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Chirurgia 2020 February;33(1):30-5

DOI: 10.23736/S0394-9508.19.04970-2

Copyright © 2019 EDIZIONI MINERVA MEDICA

language: English

Comparison of classical versus modified Limberg flap techniques in pilonidal sinus surgery

Latif VOLKAN TUMAY 1, Osman SERHAT GUNER 1, Ercüment GURLULER 2

1 Acıbadem Bursa Hospital, Bursa, Turkey; 2 Department of General Surgery, Acibadem University Faculty of Medicine, Istanbul, Turkey



BACKGROUND: To compare classical Limberg flap (CLF) and modified Limberg flap (MLF) techniques in pilonidal sinus surgery among adult patients.
METHODS: A total of 236 patients who underwent pilonidal surgery with use of CLF (N.=119, mean(SD) age: 29.1(8.1) years, 92.4% were males) or MLF (N.=117, mean(SD) age: 28.7(8.0) years, 89.7% were males) techniques were included in this retrospective study. Data on demographics and anthropometrics, disease characteristics, surgery related parameters [usage of drainage catheter and postoperative antibiotic treatment, length of hospitalization (LOS, day), time to suture removal (day), time off work (day), wound infection, wound breakdown and wound maceration], follow up duration (month) and recurrence rates were recorded and compared with respect to flap techniques. Multivariate logistic regression analysis was performed to determine risk factors for recurrence wound infection, breakdown and maceration.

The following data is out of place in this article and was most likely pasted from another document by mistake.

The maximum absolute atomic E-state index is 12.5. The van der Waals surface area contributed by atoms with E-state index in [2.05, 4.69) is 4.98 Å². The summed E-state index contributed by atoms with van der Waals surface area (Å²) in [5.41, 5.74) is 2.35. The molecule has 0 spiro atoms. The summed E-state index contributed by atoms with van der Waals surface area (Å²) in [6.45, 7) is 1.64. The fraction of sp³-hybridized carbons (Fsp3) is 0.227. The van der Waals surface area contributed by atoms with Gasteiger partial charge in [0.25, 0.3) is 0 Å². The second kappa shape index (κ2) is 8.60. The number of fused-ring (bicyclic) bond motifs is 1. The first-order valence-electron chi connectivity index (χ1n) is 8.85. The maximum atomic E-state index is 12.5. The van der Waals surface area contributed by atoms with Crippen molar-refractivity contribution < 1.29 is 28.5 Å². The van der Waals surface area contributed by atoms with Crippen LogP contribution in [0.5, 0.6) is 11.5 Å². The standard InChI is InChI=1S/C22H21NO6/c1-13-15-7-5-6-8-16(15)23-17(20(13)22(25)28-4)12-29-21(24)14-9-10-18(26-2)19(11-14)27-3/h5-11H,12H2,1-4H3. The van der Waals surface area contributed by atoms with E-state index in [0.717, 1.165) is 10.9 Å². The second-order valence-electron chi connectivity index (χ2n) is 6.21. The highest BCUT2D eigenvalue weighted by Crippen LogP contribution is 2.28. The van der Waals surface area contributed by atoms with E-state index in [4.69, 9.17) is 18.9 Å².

RESULTS: CLF technique was associated with higher rate of wound maceration (11.8% vs. 3.4%, P=0.016), shorter time to suture removal [median (min-max) 10.0 (5.0-26.0) days vs. 12.0 (6.0-28.0) days, P=0.00003] and longer amount of time off work [8.0 (6.0-9.0) days vs. 7.0 (3.0-9.0) days, P=0.000004] as compared with MLF technique. Logistic regression analysis revealed that older age was associated with decreased likelihood of experiencing recurrence (OR, 0.91, 95%CI: 0.84-0.995, P=0.038), while using MLF compared to CLF technique was associated with decreased likelihood of experiencing wound maceration (OR, 0.201 95%CI: 0.06-0.72, P=0.014).
CONCLUSIONS: Findings indicate MLF technique to be superior to CLF technique in terms of lesser likelihood of wound maceration and shorter time off work needed, while the two techniques seem to be similar in terms of wound infection, wound breakdown, LOS and recurrence rates.


KEY WORDS: Pilonidal sinus; Surgery; Surgical flaps; Wounds and injuries; Length of stay

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